1,000 Steps Back

I was recently asked by someone I admire greatly:

“What’s the best piece of advice you have ever received?”

That’s easy. My dad is a super-hero and always has been. He’s always had his <ahem> together. He’s a mighty leader at home and in the workforce:

“Take 1,000 steps back and look again.”

Or lose site of it all. He never said that part, but that was always what he meant, and why his voice would get so quiet and so stern…

It came from his 24 years serving in the military – an adaptation of the 1,000-yard stare (he’s a tall fella who takes very long strides, even when stepping back). He’d only tell me this when I was frustrated or upset that things weren’t going as planned – that is, when things weren’t going my way. To be honest, as a child and young adult, this wasn’t something I ever wanted to hear. Didn’t he understand? My way was the best way, the right way, the only way.

If I were to do what he said, I’d have to divorce my intentions – and especially my ego – from what I thought was a desperate situation that was slipping or being wrenched from my grasp. I’d have to give up my control over it, entirely. Control. Give that up? The one remaining thing I had, that I was losing already? Giving up control meant giving up hope for my intended outcome, and allllll of my great plans for what would surely come as a result. Rarely was I willing to do such a foolish thing. 

Of course, life has a tendency of happening, with or without my express permission. I grew older, more experienced, and I earned my share of bruises and scars – some I’d bombastically brag and boast over, some I hoped would remain forever hidden, that I’d never, ever, have to explain. Those – the ones that shamed me the most – were the ones when I hurt other people for the sake of what I thought I understood better and wanted.  Others paid dearly for my… schooling.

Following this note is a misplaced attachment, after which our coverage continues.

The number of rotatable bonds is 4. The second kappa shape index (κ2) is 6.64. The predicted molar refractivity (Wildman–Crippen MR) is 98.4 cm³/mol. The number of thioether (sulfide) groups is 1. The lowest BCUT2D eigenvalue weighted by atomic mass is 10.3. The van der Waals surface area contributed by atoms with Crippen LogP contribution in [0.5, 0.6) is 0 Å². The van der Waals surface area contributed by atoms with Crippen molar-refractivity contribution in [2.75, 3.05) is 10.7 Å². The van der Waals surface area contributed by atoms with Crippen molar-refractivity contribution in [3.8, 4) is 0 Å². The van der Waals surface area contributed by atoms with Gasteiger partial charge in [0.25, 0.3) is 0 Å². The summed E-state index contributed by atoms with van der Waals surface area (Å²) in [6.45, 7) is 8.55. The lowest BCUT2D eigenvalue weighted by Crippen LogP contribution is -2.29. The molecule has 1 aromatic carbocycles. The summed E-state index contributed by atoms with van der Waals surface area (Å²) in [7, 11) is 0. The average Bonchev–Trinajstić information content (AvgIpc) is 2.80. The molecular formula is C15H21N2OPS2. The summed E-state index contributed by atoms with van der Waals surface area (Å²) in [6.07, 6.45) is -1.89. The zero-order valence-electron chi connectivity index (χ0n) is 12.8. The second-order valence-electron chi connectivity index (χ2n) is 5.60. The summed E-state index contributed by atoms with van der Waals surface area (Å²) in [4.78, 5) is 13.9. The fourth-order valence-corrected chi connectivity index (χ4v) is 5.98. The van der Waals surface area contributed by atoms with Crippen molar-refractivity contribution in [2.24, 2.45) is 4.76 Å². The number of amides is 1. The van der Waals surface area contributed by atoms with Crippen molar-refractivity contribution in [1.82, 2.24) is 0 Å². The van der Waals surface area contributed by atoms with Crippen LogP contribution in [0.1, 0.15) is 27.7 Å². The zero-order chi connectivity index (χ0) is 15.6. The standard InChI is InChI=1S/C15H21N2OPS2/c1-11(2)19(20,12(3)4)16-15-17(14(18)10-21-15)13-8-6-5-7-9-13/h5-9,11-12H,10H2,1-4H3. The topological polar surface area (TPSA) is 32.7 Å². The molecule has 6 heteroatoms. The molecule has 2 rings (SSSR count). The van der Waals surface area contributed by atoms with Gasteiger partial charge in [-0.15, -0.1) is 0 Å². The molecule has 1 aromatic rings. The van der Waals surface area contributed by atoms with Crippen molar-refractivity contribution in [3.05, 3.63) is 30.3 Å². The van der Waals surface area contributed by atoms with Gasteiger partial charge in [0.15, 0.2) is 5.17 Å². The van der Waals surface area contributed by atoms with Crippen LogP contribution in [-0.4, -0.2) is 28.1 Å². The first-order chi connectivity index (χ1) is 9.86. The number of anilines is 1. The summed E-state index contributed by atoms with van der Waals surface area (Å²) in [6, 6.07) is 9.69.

I did eventually learn: If things aren’t going my way, then either I am misunderstanding the situation, or it wasn’t mine to direct and control in the first place.  But – every time – I had to take 1,000 steps back to even see that this was so.

We’ve now seen one full year of the effects of COVID-19…a year of friends and loved ones sick and dying.  One full year of panic, of people trying to police each other, of self-righteous behavior – of less than our best as a People.  We’ve seen a year of small businesses – temporarily or permanently – disappearing from the marketplace, with grief, sadness, and loss as a result of all of this.

Since you are reading this, it means you’ve survived so far.  For what it’s worth, congratulations. 

Now what?

Whether you have just begun to learn and sell Work Trucks, or you’ve owned and operated the dealership for years, we’re all in the same boat.  I won’t waste your time with platitudes like ‘We’re all in this together.’  Each of us are feeling the strain of maintaining balance and control over our plans, resource management and motivation, and sacrifices – so many sacrifices.  

What we could have never conceived of is upon us, and has been now for one full year.  Perhaps the best answer is to continue doing what you’ve always done – certainly there are those who always just seem to “make it” no matter what.  For all the rest, who wonder what else there is to come – who lose sleep over what is to be done next – for you, the best advice I can offer is to take 1,000 steps back and look again.  You might find yourself standing shoulder to shoulder with someone who has the answers you seek, or the one who needs the wisdom you have gained.

To cherish your business – large or small – step back from the immediate and pervasive chaos.  Step back, look again, identify your resources for help.  Ask for what you need from those who are there to help you. Give when you can to help others.  There is a certain peace that comes with perspective.  Take 1,000 steps back and look again.